Goethe's Faust is one of the highest peaks of German Romantic poetry, and fascinated composers across Europe: Berlioz, Liszt and Gounod were just some of the many entranced by its visionary power. Schumann too set what he called "Scenes from Goethe's Faust, but he made a point of selecting excerpts rather than using a libretto, focusing more on Part 2 of the play. The result is a work of astonishing passion, which includes some of the most dramatic music Schumann ever wrote, and some of the most beautiful as well, embracing elements of oratorio, opera, song and orchestral poem. Antoni Wit's recording has been acclaimed for "tempos which flow with unforced naturalness and real excitement".
Winner of Prix de l'Académie Charles Cros, this set brings together Robert Schumann's complete works for solo piano. This great cycle benefited from having been recorded in the unique acoustics of La Chaux-de-Fonds, Switzerland, by the same recording engineer, Jean-Marc Laisné.
Angela Hewitt has earned a richly deserved reputation for her interpretations of Bach and the Baroque, and something of that characteristic clarity illuminates her Schumann performances. Her first disc of this repertoire was praised for its ‘seemingly effortless but always adventurous interpretations … her poise and amplitude lending it an unearthly beauty’ and this second volume, containing some of the composer’s most bewitchingly beautiful music, should be no less lauded.
Marc-André presents a fascinating juxtaposition of two composers who are not obviously musically related, but who are proved on this album to be a felicitous combination. Schumann’s well-loved Kinderszenen (‘Scenes from childhood’) cycle is a masterpiece: each piece is as deftly and exquisitely crafted as anything in his more outwardly sophisticated mode. From the haunting beauty of the opening ‘From foreign lands and people’ (‘Von fremden Ländern und Menschen’), via the spare eloquence of the central ‘Dreaming’ (‘Träumerei’), to the quiet rhetoric of ‘The poet speaks’ (‘Der Dichter spricht’), the listener is taken through nuances of emotion whose effects are heartrendingly poignant.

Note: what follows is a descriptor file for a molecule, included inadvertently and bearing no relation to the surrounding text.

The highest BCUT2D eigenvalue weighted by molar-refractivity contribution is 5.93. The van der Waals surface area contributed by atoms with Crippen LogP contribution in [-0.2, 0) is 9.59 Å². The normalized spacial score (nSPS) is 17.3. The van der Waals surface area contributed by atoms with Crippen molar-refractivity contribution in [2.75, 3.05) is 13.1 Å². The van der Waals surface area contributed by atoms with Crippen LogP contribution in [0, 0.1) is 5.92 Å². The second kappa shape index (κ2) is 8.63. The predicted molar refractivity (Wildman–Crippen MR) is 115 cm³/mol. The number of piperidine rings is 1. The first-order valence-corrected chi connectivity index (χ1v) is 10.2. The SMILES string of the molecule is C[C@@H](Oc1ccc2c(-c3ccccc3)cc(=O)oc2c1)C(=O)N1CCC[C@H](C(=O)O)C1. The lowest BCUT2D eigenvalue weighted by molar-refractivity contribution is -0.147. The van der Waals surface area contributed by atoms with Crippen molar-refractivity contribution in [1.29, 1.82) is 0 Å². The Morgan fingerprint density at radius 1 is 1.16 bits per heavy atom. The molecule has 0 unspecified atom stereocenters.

A great Romantic journey Winner of Prix de l'Académie Charles Cros, this set brings together Robert Schumann's complete works for solo piano. This great cycle benefited from having been recorded in the unique acoustics of La Chaux-de-Fonds, Switzerland, by the same recording engineer, Jean-Marc Laisné. Sales of the 13 CDs comprising this set have exceeded 20,000 copies round the world. This complete recording is now acknowledged as a reference and, at the same time, an important step in the artistic life of pianist Eric le Sage.
June 8, 2010 marks the 200th anniversary of the birth of robert Schumann, one of the most important romantic composers of the 19th century. To celebrate his vast and impressive output, Deutsche Grammophon and Decca have compiled this 35-CD box set of his most important masterworks. Though this is not a complete edition, it includes every major work and a number of rarities covering every aspect of Schumann’s output.
Recordings of Felix Mendelssohn's Violin Concerto in E minor, Op. 64, are abundant, and even the pairing with the rarer Robert Schumann Violin Concerto, WoO 23, of 1853 are not as infrequent as they used to be. The thorny Schumann concerto has undergone a reevaluation upward, and plenty of players now concur with the judgment of Yehudi Menuhin: "This concerto is the historically missing link of the violin literature; it is the bridge between the Beethoven and the Brahms concertos, though leaning more towards Brahms." Violinist Carolin Widmann who (like the ECM label on which the album appears) has focused mostly on contemporary music, takes up the challenge of providing something new here, and she meets it. The central fact of the recording is that Widmann conducts the Chamber Orchestra of Europe from the violin. Others have done this before, but few have pursued the implications of the technique as far as Widmann has: the performances are unusually light and transparent, and they are perhaps thus in accord with the sounds an orchestra of the middle 19th century might have produced. Sample the unusually lively, sprightly reading of the Mendelssohn concerto's finale.